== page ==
Debt can take a toll not only on a couple’s finances but also on their relationship.
Couples who worry about paying off debt are more likely to struggle with other financial issues. They also are more likely to have general communication issues, according to Fidelity Investments’ latest Couples & Money Study.
The investment management company has been conducting this study since 2007 and considers it unique because it tests partners’ knowledge of finances and retirement planning as well as their agreement on communication.
How debt impacts relationships
It’s perhaps unsurprising that couples who cite paying off debt as a concern are more likely to struggle with money or even communication than couples for whom debt is not a concern. Still, Fidelity’s findings put stark numbers on the extent to which debt can strain a relationship.
The study shows that among couples who consider paying off debt a concern, 46 percent agree money is their biggest relationship challenge. And 67 percent argue about money.
By comparison, just 16 percent of couples unconcerned about debt see money as their top relationship challenge, and only 41 percent argue about money.
For the latest Couples & Money Study, 1,662 couples were polled. All participants were at least 22 years old, married or in a long-term committed relationship and live with their partner. Participants also have a minimum household income of $75,000 or at least $100,000 in investable assets.
The average study participant is 52 years old and has a household income of $131,000.
What you can learn
The latest Couples & Money Study also asked participants for their best financial tips for newlyweds — which may aid more than just couples who recently married.
The top three responses to this question were:
- Save as early as possible for retirement.
- Don’t take on more debt than you can possibly afford.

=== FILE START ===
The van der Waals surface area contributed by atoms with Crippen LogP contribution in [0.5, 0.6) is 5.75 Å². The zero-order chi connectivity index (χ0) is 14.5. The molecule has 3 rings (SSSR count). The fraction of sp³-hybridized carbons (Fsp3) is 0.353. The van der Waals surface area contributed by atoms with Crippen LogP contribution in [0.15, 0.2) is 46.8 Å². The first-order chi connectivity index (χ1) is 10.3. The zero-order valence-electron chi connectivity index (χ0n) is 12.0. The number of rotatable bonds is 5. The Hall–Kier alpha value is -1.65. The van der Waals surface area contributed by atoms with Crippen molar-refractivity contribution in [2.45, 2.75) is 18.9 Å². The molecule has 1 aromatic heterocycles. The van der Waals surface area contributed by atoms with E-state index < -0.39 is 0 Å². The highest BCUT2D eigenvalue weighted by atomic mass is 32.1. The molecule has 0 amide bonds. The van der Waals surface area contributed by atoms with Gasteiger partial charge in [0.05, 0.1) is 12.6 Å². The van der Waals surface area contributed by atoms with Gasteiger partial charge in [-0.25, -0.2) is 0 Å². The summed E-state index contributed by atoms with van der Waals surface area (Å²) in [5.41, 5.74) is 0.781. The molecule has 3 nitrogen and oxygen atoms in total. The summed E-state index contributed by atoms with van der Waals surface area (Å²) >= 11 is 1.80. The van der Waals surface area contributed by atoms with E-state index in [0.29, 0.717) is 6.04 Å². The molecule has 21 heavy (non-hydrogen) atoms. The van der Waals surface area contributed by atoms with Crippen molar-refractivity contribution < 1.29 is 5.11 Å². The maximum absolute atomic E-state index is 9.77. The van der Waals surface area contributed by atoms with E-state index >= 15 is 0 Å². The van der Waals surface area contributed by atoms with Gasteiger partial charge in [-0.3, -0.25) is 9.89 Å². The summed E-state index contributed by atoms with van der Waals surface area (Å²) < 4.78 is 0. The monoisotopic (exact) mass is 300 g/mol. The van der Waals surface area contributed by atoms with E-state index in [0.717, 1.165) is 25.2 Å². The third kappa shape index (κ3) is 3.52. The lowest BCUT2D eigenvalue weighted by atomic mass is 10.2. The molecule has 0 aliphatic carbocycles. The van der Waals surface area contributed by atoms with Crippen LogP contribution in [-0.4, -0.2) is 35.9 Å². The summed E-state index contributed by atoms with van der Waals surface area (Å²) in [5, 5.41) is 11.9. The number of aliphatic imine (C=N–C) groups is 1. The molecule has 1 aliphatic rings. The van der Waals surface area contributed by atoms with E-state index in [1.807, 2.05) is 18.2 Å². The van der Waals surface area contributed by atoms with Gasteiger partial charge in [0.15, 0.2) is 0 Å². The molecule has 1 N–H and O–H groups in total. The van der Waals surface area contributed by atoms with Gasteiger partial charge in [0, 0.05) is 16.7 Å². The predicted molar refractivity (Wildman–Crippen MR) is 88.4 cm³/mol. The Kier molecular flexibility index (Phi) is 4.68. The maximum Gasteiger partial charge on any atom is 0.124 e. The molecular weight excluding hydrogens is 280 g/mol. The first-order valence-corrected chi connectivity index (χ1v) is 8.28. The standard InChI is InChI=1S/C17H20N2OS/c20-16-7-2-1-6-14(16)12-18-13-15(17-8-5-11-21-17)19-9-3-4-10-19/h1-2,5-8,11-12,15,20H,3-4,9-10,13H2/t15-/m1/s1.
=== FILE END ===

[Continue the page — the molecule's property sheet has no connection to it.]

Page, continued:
- Make all financial decisions together.
Whether you’ve taken on more debt than you feel you can handle or you’ve taken on any amount of debt that strains your relationship, the solution comes down to tackling that debt.
That’s easier said than done, of course. But it takes only one relatively simple decision to get started.
That’s because there are two main ways that committed or single folks with any type of debt can tackle their debt load. They are:
- The DIY approach: This is enough for many people to beat back their debt one day and one bill at a time. For help speeding up the process, though, check out “8 Guaranteed Ways to Get Rid of Debt Fast.”
- The third-party approach: If the idea of tackling your debt yourself overwhelms you, consider seeking professional help from a trustworthy credit counseling agency. We detail this in “Ready to Tackle Your Debt? 12 Tips to Find Free or Cheap Help,” and Money Talks News’ Solutions Center offers further guidance and resources.
Whichever approach you take, you will be one step closer to becoming debt-free. The only wrong move in the face of debt is to do nothing.
What’s your take on how financial strains like debt can tax a relationship? Share your thoughts or experiences by commenting below or over on our Facebook page.
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